Shifting from insights to action – why many organisations fail

Collect data and you can glean nuggets of wisdom and opportunity for your organisation. This has been one of the truisms of corporate management for more than 70 years. It is no secret that most large organisations gather oceans of data relating to their customer behaviours, product usage, and consumer interests.

But extracting insights and value from that data still often relies upon ad-hoc analysis, and a lot of manual effort. Automatically producing reports and publishing them in a dashboard certainly simplifies ad-hoc analysis, but most organisations still rely on people to generate specific actionable insights from that ocean of data.  

Formulating a tactical (or strategic response) to insights is also required. This is where many organisations fall short. Acting upon the insights may require new products or services, or significant adjustment to existing products or service delivery.

Changes may involve adjustments to business processes and workforce training. It could also require adjustments to key performance indicators, ways of working and culture, and workforce incentives. 

Time to market is critically important to consider, and can be very substantial. If the time to market is too long, the opportunity uncovered by an insight may no longer exist. Building significant flexibility into a service delivery model is a non-trivial exercise, from both an infrastructure perspective, and from a workforce perspective.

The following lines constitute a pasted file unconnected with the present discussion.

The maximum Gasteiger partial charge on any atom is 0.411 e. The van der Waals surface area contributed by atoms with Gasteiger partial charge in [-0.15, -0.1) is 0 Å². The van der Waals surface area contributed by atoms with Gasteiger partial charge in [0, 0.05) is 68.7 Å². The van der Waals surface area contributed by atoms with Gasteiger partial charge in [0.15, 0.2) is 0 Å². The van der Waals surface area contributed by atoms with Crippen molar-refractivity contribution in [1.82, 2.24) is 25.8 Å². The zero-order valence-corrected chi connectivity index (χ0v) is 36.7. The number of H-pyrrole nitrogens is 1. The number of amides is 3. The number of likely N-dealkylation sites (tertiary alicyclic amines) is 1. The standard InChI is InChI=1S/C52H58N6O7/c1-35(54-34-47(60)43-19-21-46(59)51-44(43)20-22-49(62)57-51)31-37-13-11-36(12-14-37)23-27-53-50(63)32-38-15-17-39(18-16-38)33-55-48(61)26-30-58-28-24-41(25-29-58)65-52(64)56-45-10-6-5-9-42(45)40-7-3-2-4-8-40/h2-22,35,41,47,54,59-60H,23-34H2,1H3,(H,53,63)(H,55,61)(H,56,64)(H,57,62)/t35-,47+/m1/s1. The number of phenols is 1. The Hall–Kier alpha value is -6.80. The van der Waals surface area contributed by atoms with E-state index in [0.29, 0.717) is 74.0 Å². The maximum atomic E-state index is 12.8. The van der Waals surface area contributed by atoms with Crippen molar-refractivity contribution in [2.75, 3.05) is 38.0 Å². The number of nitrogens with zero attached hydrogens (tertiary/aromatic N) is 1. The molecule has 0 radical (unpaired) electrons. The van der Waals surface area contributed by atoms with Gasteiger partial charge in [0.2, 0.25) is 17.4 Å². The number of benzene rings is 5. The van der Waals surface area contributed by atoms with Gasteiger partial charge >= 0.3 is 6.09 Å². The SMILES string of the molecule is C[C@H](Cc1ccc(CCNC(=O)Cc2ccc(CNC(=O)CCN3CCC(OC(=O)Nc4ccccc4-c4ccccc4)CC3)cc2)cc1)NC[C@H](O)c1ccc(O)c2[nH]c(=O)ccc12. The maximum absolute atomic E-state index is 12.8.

Apart from potentially missing a window of opportunity, the return on investment from an insight is likely to flow from the point at which you are able to deliver changes to ways of working, or deliver the modified / new product.

Seizing opportunities and choosing optimisations

When formulating insights and service delivery models, the overall strategic goals of the organisation really do matter.

Optimisation typically requires customer segmentation, which then is used as the premise for adjustments to product / service design.

Some examples of measures that might be used for optimisation programs include:

  • customer lifetime value
  • cost of sale
  • cost of production
  • customer satisfaction scores
  • measures of product consistency / quality
  • or a combination of factors 

Once the focus of the optimisation effort is known, then further insights can be generated. In many situations, adjusting existing customer segments and / or adding new segments, should be considered as part of the analysis.

Cycles of innovation

Rapid cycles of insight generation and product / service redesign can also help accelerate the extraction of any return. Ideally, continuous improvement methodologies should be implemented within the organisation.

As the needs of customers change, the data collected should generate meaningful signals. These signals should help guide the next round of customer segmentation, workflow change, and adjustments to product design and service delivery.

If an organisation is not attempting to optimise performance, then the question becomes simple. What will be measured, and how much is “good enough”?

Responding to opportunities is likely to require change. Some organisations choose to limit their opportunities for change, to minimise the effort and costs involved, and sidestep complexities.

A “good enough” approach is often characterised by a limited range of “lowest common denominator” style services and products, with very infrequent changes to product or service delivery.